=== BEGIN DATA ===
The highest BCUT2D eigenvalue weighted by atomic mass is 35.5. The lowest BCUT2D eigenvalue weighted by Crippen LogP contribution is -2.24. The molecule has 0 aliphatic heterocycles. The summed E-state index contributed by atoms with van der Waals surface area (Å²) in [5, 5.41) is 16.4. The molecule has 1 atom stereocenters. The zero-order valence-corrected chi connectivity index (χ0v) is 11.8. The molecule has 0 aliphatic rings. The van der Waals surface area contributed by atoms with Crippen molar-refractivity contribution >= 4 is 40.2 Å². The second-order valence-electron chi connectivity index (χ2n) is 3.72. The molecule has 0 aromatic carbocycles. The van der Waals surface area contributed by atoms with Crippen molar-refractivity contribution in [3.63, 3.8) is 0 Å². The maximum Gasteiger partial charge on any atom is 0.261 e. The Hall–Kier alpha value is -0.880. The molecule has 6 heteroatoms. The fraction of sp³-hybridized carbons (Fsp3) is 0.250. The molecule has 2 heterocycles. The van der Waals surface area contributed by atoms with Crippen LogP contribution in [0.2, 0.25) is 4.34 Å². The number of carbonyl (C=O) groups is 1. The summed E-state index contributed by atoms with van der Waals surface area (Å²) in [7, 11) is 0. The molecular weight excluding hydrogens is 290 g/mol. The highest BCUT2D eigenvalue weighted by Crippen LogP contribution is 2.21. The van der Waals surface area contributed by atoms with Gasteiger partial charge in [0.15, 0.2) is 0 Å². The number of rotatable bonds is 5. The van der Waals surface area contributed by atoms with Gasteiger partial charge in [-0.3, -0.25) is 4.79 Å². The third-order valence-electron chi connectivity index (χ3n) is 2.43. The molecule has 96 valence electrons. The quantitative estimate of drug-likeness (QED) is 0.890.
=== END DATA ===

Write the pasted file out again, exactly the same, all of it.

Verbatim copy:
The highest BCUT2D eigenvalue weighted by atomic mass is 35.5. The lowest BCUT2D eigenvalue weighted by Crippen LogP contribution is -2.24. The molecule has 0 aliphatic heterocycles. The summed E-state index contributed by atoms with van der Waals surface area (Å²) in [5, 5.41) is 16.4. The molecule has 1 atom stereocenters. The zero-order valence-corrected chi connectivity index (χ0v) is 11.8. The molecule has 0 aliphatic rings. The van der Waals surface area contributed by atoms with Crippen molar-refractivity contribution >= 4 is 40.2 Å². The second-order valence-electron chi connectivity index (χ2n) is 3.72. The molecule has 0 aromatic carbocycles. The van der Waals surface area contributed by atoms with Crippen molar-refractivity contribution in [3.63, 3.8) is 0 Å². The maximum Gasteiger partial charge on any atom is 0.261 e. The Hall–Kier alpha value is -0.880. The molecule has 6 heteroatoms. The fraction of sp³-hybridized carbons (Fsp3) is 0.250. The molecule has 2 heterocycles. The van der Waals surface area contributed by atoms with Crippen LogP contribution in [0.2, 0.25) is 4.34 Å². The number of carbonyl (C=O) groups is 1. The summed E-state index contributed by atoms with van der Waals surface area (Å²) in [7, 11) is 0. The molecular weight excluding hydrogens is 290 g/mol. The highest BCUT2D eigenvalue weighted by Crippen LogP contribution is 2.21. The van der Waals surface area contributed by atoms with Gasteiger partial charge in [0.15, 0.2) is 0 Å². The number of rotatable bonds is 5. The van der Waals surface area contributed by atoms with Gasteiger partial charge in [-0.3, -0.25) is 4.79 Å². The third-order valence-electron chi connectivity index (χ3n) is 2.43. The molecule has 96 valence electrons. The quantitative estimate of drug-likeness (QED) is 0.890.